The event, set for Oct. 12 to 13 in Tyler, is a firefighter fitness competition that simulates job-related obstacles, but the public also can participate in its own separate category.
And that opportunity is proving impossible for Tyler City Manager Mark McDaniel and Tyler Morning Telegraph Publisher Nelson Clyde to ignore.
Neither man is a professional firefighter, but both appear comfortable trying out the Community/Corporate Challenge anyway.
McDaniel, who challenged Clyde to the fitness battle, is urging other community teams to shelve their hesitation and give the course a shot.
“It's not terribly difficult,” he said Wednesday. “You do have to be in good shape.”
The public competition, planned for Oct. 13 in the south parking lot at Broadway Square Mall, 4601 S. Broadway Ave., includes the same activities as the professionals, such as hauling a fire hose and dragging a dummy.
The pair is to be joined by a team of willing participants from the city and the newspaper, hand-picked, it seems, to help float their respective teams to victory.
The entry fee is $200 per team with a portion of the proceeds benefiting the Tyler Firefighters Cancer Awareness Relief Effort. Registration ends Monday.
The Fit City Challenge, of which McDaniel and Clyde are regulars, is a community effort to encourage healthy lifestyles and fitness.
The pair has been trading good-humored jabs for the past few years, each challenging the other to get fit or pay up.
But outside observers are wondering if this latest fitness competition between the city manager and the publisher is a little over the top.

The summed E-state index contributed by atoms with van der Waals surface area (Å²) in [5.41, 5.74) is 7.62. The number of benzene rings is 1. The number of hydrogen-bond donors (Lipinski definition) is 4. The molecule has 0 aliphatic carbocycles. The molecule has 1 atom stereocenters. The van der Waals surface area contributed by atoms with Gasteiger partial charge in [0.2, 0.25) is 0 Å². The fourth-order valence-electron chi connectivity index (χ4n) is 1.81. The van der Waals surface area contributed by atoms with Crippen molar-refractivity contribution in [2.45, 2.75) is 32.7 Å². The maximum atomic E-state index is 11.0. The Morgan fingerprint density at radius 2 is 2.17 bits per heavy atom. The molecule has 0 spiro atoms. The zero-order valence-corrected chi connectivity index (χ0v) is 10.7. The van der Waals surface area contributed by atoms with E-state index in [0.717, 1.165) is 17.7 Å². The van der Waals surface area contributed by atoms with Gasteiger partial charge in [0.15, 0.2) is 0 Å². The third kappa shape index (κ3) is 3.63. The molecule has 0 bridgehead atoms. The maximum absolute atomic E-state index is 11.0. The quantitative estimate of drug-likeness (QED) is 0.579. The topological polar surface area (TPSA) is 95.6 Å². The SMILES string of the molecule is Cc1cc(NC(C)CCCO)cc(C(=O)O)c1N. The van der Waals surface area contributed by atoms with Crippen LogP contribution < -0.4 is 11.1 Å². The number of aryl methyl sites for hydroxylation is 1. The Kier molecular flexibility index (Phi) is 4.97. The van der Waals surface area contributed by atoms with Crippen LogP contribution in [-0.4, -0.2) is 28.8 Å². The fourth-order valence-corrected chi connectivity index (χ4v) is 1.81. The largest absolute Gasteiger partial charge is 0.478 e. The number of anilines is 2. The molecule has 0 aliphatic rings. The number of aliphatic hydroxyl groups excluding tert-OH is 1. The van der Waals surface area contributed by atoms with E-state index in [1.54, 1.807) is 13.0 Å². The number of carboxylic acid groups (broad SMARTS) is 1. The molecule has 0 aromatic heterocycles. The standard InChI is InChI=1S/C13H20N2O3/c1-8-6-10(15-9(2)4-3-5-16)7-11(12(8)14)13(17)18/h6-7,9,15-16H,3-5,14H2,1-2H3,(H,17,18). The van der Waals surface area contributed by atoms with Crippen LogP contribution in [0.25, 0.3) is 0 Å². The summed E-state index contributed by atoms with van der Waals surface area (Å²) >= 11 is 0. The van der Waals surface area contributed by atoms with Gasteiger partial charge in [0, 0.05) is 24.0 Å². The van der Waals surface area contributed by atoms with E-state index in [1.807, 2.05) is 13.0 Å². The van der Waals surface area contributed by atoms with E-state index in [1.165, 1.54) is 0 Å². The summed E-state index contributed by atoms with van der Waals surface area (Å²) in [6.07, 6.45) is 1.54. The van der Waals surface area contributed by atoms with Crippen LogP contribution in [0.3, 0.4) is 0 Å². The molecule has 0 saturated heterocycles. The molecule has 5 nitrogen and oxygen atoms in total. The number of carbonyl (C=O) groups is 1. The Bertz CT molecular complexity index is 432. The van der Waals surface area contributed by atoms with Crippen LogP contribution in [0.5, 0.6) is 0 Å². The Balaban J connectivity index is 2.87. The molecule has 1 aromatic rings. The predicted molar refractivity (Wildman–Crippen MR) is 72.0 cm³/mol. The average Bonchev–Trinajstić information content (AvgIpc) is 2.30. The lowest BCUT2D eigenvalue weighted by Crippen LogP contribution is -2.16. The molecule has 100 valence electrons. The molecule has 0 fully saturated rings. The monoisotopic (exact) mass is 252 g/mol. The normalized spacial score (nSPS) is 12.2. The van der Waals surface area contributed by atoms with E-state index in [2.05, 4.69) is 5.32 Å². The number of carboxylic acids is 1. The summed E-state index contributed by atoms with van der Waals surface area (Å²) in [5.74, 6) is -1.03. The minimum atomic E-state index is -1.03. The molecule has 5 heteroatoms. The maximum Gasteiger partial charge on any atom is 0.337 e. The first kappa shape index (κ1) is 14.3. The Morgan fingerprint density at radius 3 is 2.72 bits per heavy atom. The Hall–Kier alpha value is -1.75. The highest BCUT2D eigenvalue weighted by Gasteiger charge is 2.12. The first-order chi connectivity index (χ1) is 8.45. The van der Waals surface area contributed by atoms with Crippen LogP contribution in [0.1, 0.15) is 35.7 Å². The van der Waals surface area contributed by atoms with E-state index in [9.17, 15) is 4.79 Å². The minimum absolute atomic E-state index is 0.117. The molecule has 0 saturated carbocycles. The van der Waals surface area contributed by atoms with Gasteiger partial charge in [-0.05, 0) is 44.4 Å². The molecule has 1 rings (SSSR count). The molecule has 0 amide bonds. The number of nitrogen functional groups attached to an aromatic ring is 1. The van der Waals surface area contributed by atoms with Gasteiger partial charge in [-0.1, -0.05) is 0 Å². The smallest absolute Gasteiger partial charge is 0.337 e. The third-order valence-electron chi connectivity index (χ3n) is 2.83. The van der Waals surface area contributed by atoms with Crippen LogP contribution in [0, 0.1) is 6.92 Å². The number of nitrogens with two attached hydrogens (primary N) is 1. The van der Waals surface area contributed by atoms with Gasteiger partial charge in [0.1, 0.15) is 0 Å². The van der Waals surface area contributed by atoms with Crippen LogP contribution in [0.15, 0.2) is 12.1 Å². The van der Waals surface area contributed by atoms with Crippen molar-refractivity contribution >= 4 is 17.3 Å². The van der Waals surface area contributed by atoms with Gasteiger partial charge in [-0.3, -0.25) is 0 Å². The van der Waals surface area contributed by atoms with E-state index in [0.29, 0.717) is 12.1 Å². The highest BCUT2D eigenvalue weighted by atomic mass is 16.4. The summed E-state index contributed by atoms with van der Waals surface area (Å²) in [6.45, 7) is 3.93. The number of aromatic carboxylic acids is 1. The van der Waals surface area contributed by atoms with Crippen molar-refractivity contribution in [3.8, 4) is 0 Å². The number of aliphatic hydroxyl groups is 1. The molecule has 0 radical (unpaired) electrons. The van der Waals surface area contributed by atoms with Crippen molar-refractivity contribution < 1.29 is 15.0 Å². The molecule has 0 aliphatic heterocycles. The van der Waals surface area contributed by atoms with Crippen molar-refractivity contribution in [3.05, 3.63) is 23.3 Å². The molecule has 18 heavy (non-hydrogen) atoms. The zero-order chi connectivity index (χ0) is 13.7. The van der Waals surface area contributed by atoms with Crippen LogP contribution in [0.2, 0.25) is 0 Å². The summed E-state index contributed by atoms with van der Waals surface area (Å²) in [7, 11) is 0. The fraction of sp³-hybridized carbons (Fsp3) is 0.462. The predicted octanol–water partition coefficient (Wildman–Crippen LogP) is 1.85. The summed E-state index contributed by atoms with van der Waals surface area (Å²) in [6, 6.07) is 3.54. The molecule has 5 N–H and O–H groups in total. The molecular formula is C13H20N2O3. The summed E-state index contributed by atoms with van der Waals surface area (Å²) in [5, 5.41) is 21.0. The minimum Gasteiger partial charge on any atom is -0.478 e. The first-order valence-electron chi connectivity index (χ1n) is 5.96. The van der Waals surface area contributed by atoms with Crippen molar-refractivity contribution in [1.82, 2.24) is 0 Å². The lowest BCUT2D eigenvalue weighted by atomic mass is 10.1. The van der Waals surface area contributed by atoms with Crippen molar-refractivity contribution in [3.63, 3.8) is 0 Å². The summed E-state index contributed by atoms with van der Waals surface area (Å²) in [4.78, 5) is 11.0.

Not at all, Clyde said.
“We're ready,” he said. “We understand the city's team has been practicing, we heard maybe twice a day, but our team is ready. … We're willing to give pounds of flesh and pints of blood to prove we're best.”
“We're not going to do a lot of trash talking,” he said. “We're going to win. … They don't stand a chance, they really don't.”
Losers of the city-versus-newspaper challenge are expected to perform some extra community-service deeds for three worthy organizations: working 10 hours at the East Texas Food Bank; serving 10 hours at Meals on Wheels; and giving five pints of blood to Carter BloodCare.
So far, no evidence of cheating has surfaced.
But a few gag gifts were exchanged this week.
The newspaper man received a few dozen boxes of facial tissues, presumably to wipe away any tears shed over a loss.
“I didn't keep them,” Clyde said.
The manager, likewise, opened a sore muscle care package: ice packs, aspirin and a few bandages.
“I'm not sharing,” the manager teased. “My team doesn't need it.”
Real firefighters, who don't reek of Bengay, say the competition is a bit more difficult than it appears.
“It takes quite a bit of time and effort to train,” event organizer Terry Hawkins, Tyler Fire Department, said. “People usually start training several months out.”
Kidding aside, the Combat Challenge has its roots in a university-based research study funded by the U.S. Fire Administration.
Tyler firefighters have been competing for several years and have taken dozens of awards for their efforts.
Clyde's team features Managing Editor Brian Pearson, Publications Manager Shannon Dorsey, staff writer Kenneth Dean, staff writer Adam Russell, plus an alternate.
People interested in sponsorship opportunities should contact Brent Hail at email@example.com or call 903-721-2706.
To register a team, contact Jeremy Driver at 903-721-1503 or at firstname.lastname@example.org.
For more details about the challenge, visit www.brookshirescombat.com.